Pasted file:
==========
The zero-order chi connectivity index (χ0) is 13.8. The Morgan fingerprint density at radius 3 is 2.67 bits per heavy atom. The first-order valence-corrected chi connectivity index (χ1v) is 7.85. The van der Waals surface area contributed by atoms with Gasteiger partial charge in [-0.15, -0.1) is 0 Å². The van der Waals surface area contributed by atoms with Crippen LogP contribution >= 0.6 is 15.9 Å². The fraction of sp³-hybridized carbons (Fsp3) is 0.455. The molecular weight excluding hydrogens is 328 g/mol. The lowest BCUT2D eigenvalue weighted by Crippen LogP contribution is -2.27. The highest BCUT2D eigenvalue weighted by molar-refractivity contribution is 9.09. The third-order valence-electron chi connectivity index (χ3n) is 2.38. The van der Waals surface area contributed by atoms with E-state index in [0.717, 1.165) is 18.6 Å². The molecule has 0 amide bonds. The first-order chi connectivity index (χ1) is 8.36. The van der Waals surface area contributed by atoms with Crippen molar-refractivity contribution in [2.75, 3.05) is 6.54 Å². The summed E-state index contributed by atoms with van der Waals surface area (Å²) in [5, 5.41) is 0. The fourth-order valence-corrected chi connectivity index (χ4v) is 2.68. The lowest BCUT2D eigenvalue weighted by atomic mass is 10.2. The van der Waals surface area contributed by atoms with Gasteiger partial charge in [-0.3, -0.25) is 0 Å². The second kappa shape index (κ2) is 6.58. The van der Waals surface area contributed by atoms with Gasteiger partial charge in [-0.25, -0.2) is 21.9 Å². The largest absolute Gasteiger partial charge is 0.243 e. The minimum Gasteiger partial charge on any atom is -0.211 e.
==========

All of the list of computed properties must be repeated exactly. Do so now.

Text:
The zero-order chi connectivity index (χ0) is 13.8. The Morgan fingerprint density at radius 3 is 2.67 bits per heavy atom. The first-order valence-corrected chi connectivity index (χ1v) is 7.85. The van der Waals surface area contributed by atoms with Gasteiger partial charge in [-0.15, -0.1) is 0 Å². The van der Waals surface area contributed by atoms with Crippen LogP contribution >= 0.6 is 15.9 Å². The fraction of sp³-hybridized carbons (Fsp3) is 0.455. The molecular weight excluding hydrogens is 328 g/mol. The lowest BCUT2D eigenvalue weighted by Crippen LogP contribution is -2.27. The highest BCUT2D eigenvalue weighted by molar-refractivity contribution is 9.09. The third-order valence-electron chi connectivity index (χ3n) is 2.38. The van der Waals surface area contributed by atoms with E-state index in [0.717, 1.165) is 18.6 Å². The molecule has 0 amide bonds. The first-order chi connectivity index (χ1) is 8.36. The van der Waals surface area contributed by atoms with Crippen molar-refractivity contribution in [2.75, 3.05) is 6.54 Å². The summed E-state index contributed by atoms with van der Waals surface area (Å²) in [5, 5.41) is 0. The fourth-order valence-corrected chi connectivity index (χ4v) is 2.68. The lowest BCUT2D eigenvalue weighted by atomic mass is 10.2. The van der Waals surface area contributed by atoms with Gasteiger partial charge in [-0.3, -0.25) is 0 Å². The second kappa shape index (κ2) is 6.58. The van der Waals surface area contributed by atoms with Gasteiger partial charge in [-0.25, -0.2) is 21.9 Å². The largest absolute Gasteiger partial charge is 0.243 e. The minimum Gasteiger partial charge on any atom is -0.211 e.